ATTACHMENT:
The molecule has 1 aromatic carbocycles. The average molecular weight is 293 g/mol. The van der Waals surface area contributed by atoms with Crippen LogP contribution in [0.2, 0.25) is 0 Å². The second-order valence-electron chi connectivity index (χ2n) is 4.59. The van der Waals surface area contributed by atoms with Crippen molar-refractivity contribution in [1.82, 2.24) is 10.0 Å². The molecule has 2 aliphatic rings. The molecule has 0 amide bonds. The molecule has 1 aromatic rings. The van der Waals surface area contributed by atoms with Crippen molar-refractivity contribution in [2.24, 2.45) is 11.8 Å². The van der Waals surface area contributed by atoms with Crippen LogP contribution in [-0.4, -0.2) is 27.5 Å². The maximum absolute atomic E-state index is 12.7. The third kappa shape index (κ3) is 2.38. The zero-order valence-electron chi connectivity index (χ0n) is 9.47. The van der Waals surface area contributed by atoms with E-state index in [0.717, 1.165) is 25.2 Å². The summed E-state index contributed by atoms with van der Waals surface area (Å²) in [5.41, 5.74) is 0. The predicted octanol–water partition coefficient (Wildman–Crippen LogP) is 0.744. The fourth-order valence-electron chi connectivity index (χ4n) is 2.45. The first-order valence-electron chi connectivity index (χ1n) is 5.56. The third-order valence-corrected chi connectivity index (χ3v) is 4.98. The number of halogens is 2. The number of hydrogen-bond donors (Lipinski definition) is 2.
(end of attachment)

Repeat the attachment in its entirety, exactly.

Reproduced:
The molecule has 1 aromatic carbocycles. The average molecular weight is 293 g/mol. The van der Waals surface area contributed by atoms with Crippen LogP contribution in [0.2, 0.25) is 0 Å². The second-order valence-electron chi connectivity index (χ2n) is 4.59. The van der Waals surface area contributed by atoms with Crippen molar-refractivity contribution in [1.82, 2.24) is 10.0 Å². The molecule has 2 aliphatic rings. The molecule has 0 amide bonds. The molecule has 1 aromatic rings. The van der Waals surface area contributed by atoms with Crippen molar-refractivity contribution in [2.24, 2.45) is 11.8 Å². The van der Waals surface area contributed by atoms with Crippen LogP contribution in [-0.4, -0.2) is 27.5 Å². The maximum absolute atomic E-state index is 12.7. The third kappa shape index (κ3) is 2.38. The zero-order valence-electron chi connectivity index (χ0n) is 9.47. The van der Waals surface area contributed by atoms with E-state index in [0.717, 1.165) is 25.2 Å². The summed E-state index contributed by atoms with van der Waals surface area (Å²) in [5.41, 5.74) is 0. The predicted octanol–water partition coefficient (Wildman–Crippen LogP) is 0.744. The fourth-order valence-electron chi connectivity index (χ4n) is 2.45. The first-order valence-electron chi connectivity index (χ1n) is 5.56. The third-order valence-corrected chi connectivity index (χ3v) is 4.98. The number of halogens is 2. The number of hydrogen-bond donors (Lipinski definition) is 2.